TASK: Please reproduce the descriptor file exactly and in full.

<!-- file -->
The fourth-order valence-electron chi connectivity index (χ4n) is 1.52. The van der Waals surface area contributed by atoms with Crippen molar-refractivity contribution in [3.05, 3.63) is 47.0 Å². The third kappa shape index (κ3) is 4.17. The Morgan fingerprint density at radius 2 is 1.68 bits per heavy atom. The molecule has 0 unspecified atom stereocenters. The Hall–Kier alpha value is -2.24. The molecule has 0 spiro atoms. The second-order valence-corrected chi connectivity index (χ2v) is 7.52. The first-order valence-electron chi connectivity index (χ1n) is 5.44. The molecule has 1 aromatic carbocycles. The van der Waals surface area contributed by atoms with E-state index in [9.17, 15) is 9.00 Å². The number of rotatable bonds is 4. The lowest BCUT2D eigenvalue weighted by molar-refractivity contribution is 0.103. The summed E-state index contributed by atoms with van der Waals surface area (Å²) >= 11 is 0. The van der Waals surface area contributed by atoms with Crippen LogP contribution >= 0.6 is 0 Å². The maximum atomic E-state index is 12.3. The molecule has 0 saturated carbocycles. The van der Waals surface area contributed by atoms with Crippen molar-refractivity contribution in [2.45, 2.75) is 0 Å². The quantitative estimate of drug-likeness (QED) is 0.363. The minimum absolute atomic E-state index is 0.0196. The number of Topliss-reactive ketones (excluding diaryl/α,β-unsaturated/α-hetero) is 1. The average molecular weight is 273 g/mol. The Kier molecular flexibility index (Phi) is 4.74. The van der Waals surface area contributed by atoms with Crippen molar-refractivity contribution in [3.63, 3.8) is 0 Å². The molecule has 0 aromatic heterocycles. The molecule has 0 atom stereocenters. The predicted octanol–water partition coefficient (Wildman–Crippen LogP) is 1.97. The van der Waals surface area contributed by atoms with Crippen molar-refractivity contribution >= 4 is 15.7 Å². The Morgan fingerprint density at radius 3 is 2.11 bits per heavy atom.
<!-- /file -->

The fourth-order valence-electron chi connectivity index (χ4n) is 1.52. The van der Waals surface area contributed by atoms with Crippen molar-refractivity contribution in [3.05, 3.63) is 47.0 Å². The third kappa shape index (κ3) is 4.17. The Morgan fingerprint density at radius 2 is 1.68 bits per heavy atom. The molecule has 0 unspecified atom stereocenters. The Hall–Kier alpha value is -2.24. The molecule has 0 spiro atoms. The second-order valence-corrected chi connectivity index (χ2v) is 7.52. The first-order valence-electron chi connectivity index (χ1n) is 5.44. The molecule has 1 aromatic carbocycles. The van der Waals surface area contributed by atoms with E-state index in [9.17, 15) is 9.00 Å². The number of rotatable bonds is 4. The lowest BCUT2D eigenvalue weighted by molar-refractivity contribution is 0.103. The summed E-state index contributed by atoms with van der Waals surface area (Å²) >= 11 is 0. The van der Waals surface area contributed by atoms with Crippen LogP contribution >= 0.6 is 0 Å². The maximum atomic E-state index is 12.3. The molecule has 0 saturated carbocycles. The van der Waals surface area contributed by atoms with Crippen molar-refractivity contribution in [2.45, 2.75) is 0 Å². The quantitative estimate of drug-likeness (QED) is 0.363. The minimum absolute atomic E-state index is 0.0196. The number of Topliss-reactive ketones (excluding diaryl/α,β-unsaturated/α-hetero) is 1. The average molecular weight is 273 g/mol. The Kier molecular flexibility index (Phi) is 4.74. The van der Waals surface area contributed by atoms with Crippen molar-refractivity contribution in [3.63, 3.8) is 0 Å². The molecule has 0 aromatic heterocycles. The molecule has 0 atom stereocenters. The predicted octanol–water partition coefficient (Wildman–Crippen LogP) is 1.97. The van der Waals surface area contributed by atoms with Crippen molar-refractivity contribution >= 4 is 15.7 Å². The Morgan fingerprint density at radius 3 is 2.11 bits per heavy atom.